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Your Environment. Your Health.

Oceans and Human Health

Scuba diver underwater with several fish

Program Description

The oceans can affect our health in many ways. They contain many types of microscopic organisms, some of which produce toxins when conditions are right. Toxins from harmful algal blooms, sometimes called red tides, can contaminate shellfish such as clams and mussels. Eating the contaminated seafood may cause serious illness. Harmful algal blooms are unsafe to touch or swallow, and they can produce airborne toxins that cause health problems when inhaled.

Climate change can add to and intensify some of these health risks. For example, climate change-related severe weather events, such as hurricanes, can stir up sediment and alter the gradient of man-made pollutants to which coastal populations are exposed. These weather events also contribute to persistent storm damage and flooding, increasing exposure to fungus and mold-related health effects.

What NIEHS Is Doing

Since 2004, NIEHS and the National Science Foundation jointly fund research on marine-related health issues through the Centers for Oceans and Human Health and through individual research projects focusing on oceans and the Great Lakes in relation to human health. Grantees develop techniques for more accurate and earlier detection of harmful algal blooms with the goal of preventing and reducing exposure. They also study the health effects of eating seafood containing toxins produced by harmful algal blooms.

In addition, NIEHS grantees examine the health effects of consuming seafood containing pollutants such as polychlorinated biphenyls and mercury. They identify indicators of recreational water contamination and illness. They also explore how climate change might affect the formation and transfer of methylmercury to the fish and shellfish that humans eat.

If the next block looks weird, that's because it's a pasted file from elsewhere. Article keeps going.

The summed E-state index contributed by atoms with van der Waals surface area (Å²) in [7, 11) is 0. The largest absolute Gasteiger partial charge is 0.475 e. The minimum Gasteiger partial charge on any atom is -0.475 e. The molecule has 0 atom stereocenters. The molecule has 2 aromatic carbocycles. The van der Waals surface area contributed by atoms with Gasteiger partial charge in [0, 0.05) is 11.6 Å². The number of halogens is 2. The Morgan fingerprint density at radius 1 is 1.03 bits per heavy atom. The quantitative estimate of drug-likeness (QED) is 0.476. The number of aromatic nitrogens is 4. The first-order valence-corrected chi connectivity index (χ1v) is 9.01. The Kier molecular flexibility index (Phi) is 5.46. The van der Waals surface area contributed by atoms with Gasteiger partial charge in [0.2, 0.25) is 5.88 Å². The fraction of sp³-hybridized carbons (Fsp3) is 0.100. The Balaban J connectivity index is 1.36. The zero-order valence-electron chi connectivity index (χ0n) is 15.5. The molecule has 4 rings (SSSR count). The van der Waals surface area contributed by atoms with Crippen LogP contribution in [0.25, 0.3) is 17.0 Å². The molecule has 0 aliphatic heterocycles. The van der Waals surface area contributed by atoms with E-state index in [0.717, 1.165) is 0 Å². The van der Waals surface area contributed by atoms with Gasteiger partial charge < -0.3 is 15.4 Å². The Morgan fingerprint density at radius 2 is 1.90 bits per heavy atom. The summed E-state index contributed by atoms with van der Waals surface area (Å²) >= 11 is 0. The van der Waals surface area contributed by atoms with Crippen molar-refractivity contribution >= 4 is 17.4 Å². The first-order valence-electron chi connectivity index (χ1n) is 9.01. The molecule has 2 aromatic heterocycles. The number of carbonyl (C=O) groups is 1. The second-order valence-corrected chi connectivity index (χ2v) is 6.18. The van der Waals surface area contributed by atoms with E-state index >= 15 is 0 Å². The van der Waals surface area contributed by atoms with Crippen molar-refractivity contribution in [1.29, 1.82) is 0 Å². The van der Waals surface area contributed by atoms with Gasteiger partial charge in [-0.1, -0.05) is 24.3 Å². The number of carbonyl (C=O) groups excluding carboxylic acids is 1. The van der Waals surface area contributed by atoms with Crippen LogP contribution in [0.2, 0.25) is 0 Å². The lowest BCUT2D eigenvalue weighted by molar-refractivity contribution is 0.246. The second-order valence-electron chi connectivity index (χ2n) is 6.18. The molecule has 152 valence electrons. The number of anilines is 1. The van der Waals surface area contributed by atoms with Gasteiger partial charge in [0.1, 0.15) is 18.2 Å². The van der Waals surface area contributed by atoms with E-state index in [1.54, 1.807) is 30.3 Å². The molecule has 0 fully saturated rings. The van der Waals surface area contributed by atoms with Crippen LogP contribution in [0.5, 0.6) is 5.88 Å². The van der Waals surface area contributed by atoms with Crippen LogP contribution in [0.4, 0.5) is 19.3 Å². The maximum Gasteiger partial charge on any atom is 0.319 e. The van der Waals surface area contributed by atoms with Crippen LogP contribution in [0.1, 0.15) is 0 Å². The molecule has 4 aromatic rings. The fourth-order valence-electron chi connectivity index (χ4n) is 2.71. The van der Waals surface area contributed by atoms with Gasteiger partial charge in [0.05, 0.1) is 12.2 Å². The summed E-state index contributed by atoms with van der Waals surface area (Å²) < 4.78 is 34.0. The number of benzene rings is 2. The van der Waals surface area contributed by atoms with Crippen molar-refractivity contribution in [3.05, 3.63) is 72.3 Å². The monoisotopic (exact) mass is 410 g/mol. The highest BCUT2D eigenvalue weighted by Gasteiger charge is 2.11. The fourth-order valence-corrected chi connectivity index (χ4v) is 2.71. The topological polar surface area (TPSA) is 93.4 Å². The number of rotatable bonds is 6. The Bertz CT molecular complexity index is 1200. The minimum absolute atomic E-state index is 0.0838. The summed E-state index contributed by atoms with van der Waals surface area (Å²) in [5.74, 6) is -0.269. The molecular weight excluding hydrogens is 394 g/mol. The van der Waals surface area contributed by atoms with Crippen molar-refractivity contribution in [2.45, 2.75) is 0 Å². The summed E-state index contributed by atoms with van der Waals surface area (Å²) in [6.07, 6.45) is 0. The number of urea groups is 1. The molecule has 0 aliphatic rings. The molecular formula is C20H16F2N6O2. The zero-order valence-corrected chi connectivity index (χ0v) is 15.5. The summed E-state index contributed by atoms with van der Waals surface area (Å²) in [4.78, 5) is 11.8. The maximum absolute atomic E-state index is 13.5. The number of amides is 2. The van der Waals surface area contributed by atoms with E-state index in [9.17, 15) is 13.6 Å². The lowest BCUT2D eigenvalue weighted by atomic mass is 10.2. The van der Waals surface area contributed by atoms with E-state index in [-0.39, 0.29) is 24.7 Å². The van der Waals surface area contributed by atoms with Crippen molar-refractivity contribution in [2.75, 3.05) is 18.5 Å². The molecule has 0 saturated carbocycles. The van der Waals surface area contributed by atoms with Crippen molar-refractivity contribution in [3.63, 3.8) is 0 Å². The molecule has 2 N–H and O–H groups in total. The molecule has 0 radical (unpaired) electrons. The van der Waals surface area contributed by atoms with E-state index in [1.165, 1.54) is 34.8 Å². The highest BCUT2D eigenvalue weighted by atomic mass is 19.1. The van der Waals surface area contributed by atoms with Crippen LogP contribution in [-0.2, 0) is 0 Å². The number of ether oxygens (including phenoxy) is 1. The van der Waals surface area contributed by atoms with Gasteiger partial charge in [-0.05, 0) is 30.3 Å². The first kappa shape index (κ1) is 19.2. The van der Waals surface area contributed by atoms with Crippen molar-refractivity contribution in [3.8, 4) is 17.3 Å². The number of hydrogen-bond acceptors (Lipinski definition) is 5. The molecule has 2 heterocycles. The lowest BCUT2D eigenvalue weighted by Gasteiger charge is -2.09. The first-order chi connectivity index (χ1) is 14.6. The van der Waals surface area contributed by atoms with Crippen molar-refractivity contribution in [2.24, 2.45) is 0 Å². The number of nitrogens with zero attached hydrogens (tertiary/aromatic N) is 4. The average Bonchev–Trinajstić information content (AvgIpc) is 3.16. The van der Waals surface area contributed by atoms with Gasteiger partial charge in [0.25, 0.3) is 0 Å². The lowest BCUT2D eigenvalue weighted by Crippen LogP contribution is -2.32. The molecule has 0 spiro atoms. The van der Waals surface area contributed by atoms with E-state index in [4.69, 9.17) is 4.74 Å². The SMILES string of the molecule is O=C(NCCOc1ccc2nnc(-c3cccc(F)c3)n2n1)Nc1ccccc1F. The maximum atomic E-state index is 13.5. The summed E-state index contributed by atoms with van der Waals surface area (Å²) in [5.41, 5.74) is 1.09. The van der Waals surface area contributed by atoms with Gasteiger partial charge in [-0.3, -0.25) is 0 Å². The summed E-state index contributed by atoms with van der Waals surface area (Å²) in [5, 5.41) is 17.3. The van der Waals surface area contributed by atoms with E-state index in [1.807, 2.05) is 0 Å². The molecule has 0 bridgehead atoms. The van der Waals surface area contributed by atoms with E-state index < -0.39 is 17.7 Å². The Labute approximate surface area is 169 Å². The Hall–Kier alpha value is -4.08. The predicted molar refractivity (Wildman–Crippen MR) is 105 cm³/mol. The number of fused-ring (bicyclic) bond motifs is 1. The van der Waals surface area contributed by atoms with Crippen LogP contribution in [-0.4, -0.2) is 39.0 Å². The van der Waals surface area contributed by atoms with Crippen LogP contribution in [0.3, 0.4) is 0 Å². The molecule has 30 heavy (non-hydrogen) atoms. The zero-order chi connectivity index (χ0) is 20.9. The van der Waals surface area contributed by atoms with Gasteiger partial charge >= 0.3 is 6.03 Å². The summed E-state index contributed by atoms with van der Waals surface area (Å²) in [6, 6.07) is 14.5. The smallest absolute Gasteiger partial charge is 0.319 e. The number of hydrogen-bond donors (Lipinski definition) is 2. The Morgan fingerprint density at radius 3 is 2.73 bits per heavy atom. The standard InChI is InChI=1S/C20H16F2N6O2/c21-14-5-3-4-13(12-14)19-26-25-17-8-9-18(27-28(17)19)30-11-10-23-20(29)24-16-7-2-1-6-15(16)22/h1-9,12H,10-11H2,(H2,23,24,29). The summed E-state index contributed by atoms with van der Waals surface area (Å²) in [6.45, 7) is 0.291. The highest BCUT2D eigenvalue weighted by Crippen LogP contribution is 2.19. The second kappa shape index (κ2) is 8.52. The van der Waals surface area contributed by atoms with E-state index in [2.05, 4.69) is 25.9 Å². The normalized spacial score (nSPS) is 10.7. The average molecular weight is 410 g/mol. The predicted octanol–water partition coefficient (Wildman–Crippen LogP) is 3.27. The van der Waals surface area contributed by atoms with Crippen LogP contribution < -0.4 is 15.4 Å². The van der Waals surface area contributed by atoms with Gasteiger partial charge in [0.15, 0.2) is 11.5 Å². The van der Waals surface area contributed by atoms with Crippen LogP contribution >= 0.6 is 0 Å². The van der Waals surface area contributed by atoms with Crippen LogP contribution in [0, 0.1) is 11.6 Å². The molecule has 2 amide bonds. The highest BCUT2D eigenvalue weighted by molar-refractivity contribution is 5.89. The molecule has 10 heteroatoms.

Researchers are studying whether the virulence and antibiotic resistance of the pathogens Vibrio vulnificus and Vibrio parahaemolyticus will be altered due to climate change-related variation in water temperature, salinity, acidity, and mineral composition.

The Time-Sensitive Research Opportunities in Environmental Health is a mechanism to allow for nimble response to extreme weather events such as hurricanes or harmful algal blooms. For example, NIEHS has supported studies on pollutants following Hurricane Harvey and exposure to mold in flooded homes in the aftermath of Hurricane Maria.

NIEHS also led the trans-NIH Deepwater Horizon Research Consortia program. Through community-university partnerships, these consortia worked to identify and address personal and community health effects stemming from the oil spill. Consortia researchers also studied the health of Gulf seafood after the oil spill.

Program Lead

Anika L. Dzierlenga
Anika L. Dzierlenga, Ph.D.
Health Scientist Administrator
Tel 984-287-3125
anika.dzierlenga@nih.gov
P.O. Box 12233
Mail Drop K3-05
Durham, N.C. 27709
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